Arakawa Under the Bridge x Bridge Review (Anime)

After enjoying the first season, I was looking forward to revisiting the cast of Arakawa Under the Bridge and their over-the-top, funny antics, and it delivers more of the same with season two.

Straight from the beginning it’s familiar, with Rec trying to further his relationship with Nino but as she’s so oblivious to how love works, she takes his invitation to move in with him as an offer to trade places as she prefers his home and so they trade places. If you didn’t enjoy the first season then this won’t change your mind, but if you did then season two offers much more in the way of characters and crazy, eccentric humour. A famous mangaka and an amazonian are introduced – the mankaga’s character is great and fits in perfectly, and the amazonian is just as crazy but not quite as likeable.

There’s not a strong story to drive Arakawa forward, with the characters wanting to go to Venus as Nino is a self-proclaimed Venusian, but the show chooses to focus on the characters and their actions that lead the people under the bridge into strange situations; one of these is hitting a ball so far away and making Rec look for the ball, and then he’s surrounded by an amazonian and three tengu who are protecting their sacred treasure – ice cream. Season Two does delve a little more into the pasts of some characters, although only very briefly, and there’s still much left unanswered.

Arakawa Under the Bridge x Bridge Review

Arakawa is very much a character-driven show bundled with humour and the cast’s over-the-top yet heartwarming personalities haven’t been altered in anyway, with each character clearly hiding things away from the others but enjoy spending time with each other. What drives someone away from usual life to living under a bridge in a kappa costume? Questions like this are constantly teased but Arakawa isn’t interested in answering them, leaving me wanting to know more as I genuinely like the characters and want to know more about them – season three one day, maybe? On the bright side there’s more P-Ko this time around!

I did feel as if the second season was a little slower than the first, most likely because I was expecting more in the way of character development after falling in love with them during the first season, but it is essentially more of the same. This isn’t a bad thing but the constant teasing is a reminder that there’s plenty to learn about the characters, it’s just that we don’t know when we’ll find out. You’ll love this season if you enjoyed the first, just don’t go in hoping for answers to the many questions presented.

As I’ve said before, I’m not the biggest fan of Shaft when it comes to animation. I find that their quality varies from show to show and that they play with bright, sparkly effects and contrasting colours to detract from their sometimes bland and lifeless environments in favour of more detailed characters. It’s undeniable that they’ve got some great talent animating their shows – most evident in Nisekoi – and Arakawa, despite being the most ‘random’ of their shows, doesn’t use their trademark staples half as often as I’m used to them using. There’re varying close-ups and a few head tilts that any Shaft fan will be familiar with but they seem to have been kept in check for Arakawa.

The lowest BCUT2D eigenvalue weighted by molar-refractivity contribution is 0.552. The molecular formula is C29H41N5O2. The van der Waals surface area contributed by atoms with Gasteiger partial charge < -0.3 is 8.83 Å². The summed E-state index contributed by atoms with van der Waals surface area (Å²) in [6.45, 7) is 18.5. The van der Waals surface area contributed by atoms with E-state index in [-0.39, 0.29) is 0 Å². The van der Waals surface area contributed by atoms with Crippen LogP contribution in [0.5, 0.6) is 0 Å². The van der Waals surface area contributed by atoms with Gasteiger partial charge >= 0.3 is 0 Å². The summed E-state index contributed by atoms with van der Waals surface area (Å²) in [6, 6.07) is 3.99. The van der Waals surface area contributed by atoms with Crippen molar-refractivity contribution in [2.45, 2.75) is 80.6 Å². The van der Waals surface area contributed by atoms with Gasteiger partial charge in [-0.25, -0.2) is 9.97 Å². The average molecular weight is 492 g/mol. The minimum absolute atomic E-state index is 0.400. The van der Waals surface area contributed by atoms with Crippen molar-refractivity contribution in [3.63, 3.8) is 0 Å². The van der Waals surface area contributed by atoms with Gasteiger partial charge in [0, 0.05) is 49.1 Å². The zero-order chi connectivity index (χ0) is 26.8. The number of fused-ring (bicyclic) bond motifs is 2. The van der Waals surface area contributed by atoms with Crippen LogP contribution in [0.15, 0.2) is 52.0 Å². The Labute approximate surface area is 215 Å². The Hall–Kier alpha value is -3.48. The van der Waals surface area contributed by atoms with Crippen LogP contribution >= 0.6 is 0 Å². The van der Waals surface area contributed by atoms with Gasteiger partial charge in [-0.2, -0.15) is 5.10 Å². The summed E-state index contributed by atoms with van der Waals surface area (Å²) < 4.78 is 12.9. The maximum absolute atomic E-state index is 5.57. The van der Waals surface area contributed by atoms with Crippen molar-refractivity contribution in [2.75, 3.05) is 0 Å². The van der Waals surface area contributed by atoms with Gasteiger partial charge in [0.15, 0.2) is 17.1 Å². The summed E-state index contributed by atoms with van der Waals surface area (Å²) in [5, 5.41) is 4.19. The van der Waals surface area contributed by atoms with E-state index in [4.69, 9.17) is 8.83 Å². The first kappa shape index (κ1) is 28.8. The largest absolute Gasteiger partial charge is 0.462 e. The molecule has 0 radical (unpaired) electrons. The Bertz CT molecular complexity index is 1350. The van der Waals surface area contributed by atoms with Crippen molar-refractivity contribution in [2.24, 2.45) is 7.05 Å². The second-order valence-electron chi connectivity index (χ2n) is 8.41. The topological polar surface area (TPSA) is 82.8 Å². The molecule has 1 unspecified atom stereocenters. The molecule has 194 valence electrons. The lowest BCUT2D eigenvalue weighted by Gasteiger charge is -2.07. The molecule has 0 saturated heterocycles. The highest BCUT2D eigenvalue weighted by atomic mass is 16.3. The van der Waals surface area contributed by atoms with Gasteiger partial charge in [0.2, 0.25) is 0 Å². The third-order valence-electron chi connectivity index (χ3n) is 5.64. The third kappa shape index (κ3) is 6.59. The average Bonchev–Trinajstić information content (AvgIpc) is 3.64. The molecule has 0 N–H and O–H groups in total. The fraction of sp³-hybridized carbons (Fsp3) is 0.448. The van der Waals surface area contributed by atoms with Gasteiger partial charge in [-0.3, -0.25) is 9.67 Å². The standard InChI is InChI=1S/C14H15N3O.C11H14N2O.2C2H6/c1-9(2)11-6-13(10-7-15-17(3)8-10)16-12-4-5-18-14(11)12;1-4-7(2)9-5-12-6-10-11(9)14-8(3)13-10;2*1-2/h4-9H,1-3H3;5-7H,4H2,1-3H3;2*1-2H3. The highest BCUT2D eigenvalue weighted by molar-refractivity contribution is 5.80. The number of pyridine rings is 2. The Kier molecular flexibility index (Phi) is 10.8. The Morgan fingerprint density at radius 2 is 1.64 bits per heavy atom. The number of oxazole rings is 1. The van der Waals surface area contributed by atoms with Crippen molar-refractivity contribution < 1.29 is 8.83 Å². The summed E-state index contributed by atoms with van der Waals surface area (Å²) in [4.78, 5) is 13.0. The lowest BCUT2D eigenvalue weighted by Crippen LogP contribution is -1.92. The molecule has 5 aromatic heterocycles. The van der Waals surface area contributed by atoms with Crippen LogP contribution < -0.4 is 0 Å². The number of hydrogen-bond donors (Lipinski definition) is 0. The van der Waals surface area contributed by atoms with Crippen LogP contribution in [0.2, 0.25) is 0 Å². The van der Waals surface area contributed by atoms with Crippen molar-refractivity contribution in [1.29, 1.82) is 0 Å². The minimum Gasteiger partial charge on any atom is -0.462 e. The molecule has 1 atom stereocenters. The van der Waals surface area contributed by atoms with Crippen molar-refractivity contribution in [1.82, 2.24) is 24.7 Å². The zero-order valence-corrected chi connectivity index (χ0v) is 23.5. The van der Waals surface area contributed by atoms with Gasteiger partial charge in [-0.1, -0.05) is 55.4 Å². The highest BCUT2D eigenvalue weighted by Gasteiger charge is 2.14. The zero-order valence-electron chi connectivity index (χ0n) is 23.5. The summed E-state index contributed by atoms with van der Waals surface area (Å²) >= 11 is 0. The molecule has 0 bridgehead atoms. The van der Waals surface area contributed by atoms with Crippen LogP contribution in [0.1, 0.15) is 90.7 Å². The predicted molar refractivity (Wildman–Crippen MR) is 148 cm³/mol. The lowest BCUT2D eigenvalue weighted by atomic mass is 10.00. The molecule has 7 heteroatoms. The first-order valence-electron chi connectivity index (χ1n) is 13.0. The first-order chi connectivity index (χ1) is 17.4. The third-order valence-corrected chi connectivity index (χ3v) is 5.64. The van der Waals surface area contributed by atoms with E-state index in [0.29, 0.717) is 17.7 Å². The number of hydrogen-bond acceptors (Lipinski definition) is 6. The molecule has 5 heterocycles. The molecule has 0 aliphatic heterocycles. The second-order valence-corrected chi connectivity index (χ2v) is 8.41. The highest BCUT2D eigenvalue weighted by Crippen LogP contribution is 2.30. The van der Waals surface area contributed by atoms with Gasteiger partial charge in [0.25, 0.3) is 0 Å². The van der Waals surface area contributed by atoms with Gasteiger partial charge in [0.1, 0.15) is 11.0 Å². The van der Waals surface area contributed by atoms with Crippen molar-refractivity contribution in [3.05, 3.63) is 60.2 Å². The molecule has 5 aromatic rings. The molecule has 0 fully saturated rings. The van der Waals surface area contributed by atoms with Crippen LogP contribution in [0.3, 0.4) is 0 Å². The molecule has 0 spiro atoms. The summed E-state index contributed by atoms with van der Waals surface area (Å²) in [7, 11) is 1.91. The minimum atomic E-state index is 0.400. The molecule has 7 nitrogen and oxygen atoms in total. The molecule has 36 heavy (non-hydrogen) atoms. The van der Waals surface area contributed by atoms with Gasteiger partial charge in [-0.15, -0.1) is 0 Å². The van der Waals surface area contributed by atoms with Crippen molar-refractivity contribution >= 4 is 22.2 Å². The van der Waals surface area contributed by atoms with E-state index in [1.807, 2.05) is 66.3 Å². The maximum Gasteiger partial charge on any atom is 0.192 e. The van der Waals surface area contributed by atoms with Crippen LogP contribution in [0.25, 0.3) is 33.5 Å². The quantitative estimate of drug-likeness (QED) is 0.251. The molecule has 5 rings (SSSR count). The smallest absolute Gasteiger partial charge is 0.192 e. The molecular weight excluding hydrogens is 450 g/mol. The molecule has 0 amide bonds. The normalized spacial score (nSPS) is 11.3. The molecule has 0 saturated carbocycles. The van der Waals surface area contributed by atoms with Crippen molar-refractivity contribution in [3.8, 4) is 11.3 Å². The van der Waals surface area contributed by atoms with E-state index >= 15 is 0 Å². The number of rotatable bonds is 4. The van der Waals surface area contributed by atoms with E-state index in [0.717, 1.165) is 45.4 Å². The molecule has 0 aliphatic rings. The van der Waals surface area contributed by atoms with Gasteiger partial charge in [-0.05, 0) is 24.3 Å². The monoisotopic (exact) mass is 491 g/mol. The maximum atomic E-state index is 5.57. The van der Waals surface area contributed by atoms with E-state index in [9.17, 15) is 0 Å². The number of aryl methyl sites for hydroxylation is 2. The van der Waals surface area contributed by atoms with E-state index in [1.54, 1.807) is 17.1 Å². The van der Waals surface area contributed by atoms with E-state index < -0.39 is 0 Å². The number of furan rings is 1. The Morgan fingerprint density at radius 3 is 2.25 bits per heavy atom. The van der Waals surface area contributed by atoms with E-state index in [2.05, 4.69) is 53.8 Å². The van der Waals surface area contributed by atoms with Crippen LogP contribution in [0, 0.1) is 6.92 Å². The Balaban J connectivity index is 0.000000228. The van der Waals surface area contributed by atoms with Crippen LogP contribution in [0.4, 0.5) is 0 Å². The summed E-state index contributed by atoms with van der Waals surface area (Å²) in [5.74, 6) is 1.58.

Arakawa Under the Bridge x Bridge Review

Visually, Arakawa excels most in its character design which is as unexplainable as many of the shows events. So, you’ve got a guy in a kappa costume, someone else is wearing a star-shaped mask that they never remove, a little girl turns into a hulking beast, a male nun obsessed with war and a girl who sprouts buds from her head. Yeah, it’s crazy, but they’re written in such a way that their quirks are easily acceptable and even if I don’t know why yet, there’s a reason as to why every member under the bridge is the way that they are.

That OP. That ED. I loved the first two and Season Two isn’t willing to lower the quality with its catchy tunes. I preferred the visuals in Season One but the second ED is interesting as it depicts a realistic Hoshi playing his guitar, with his strange star-shaped head creeping me out with its eternal scowl; there’s an ED change near the end too which sees Takai pining over Rec. The OST itself makes for good listening too with mostly upbeat and bouncy tunes; there’s not much drama or action in Arakawa, so the OST doesn’t vary much. The voice-acting is top-notch with only Japanese voice-over included, but P-Ko and Hoshi really stand out to me and I adore P-Ko’s voice-actress – her voice is adorable!

As you’ve most likely gathered, Arakawa thrives on its characters and if you don’t like them then Arakawa offers nothing for you – even the humour is played off from the characters. It’s easy to chill out under the bridge with the cast and watch a couple of episodes but I struggled to watch several in one sitting due to the lack of story content; I never felt the need to know what’s going to happen next as I knew to expect another humour-filled episode more so than anything else.

Arakawa Under the Bridge x Bridge Review

If you want to watch something carefree and easy-going then yeah, you should give Arakawa Under the Bridge x Bridge a go and whilst they’re may more in the way of character development in the future, you shouldn’t be expecting it now. Take it for what it is – a light-hearted, humourous show with some genuinely heartwarming and touching moments and you won’t be disappointed.

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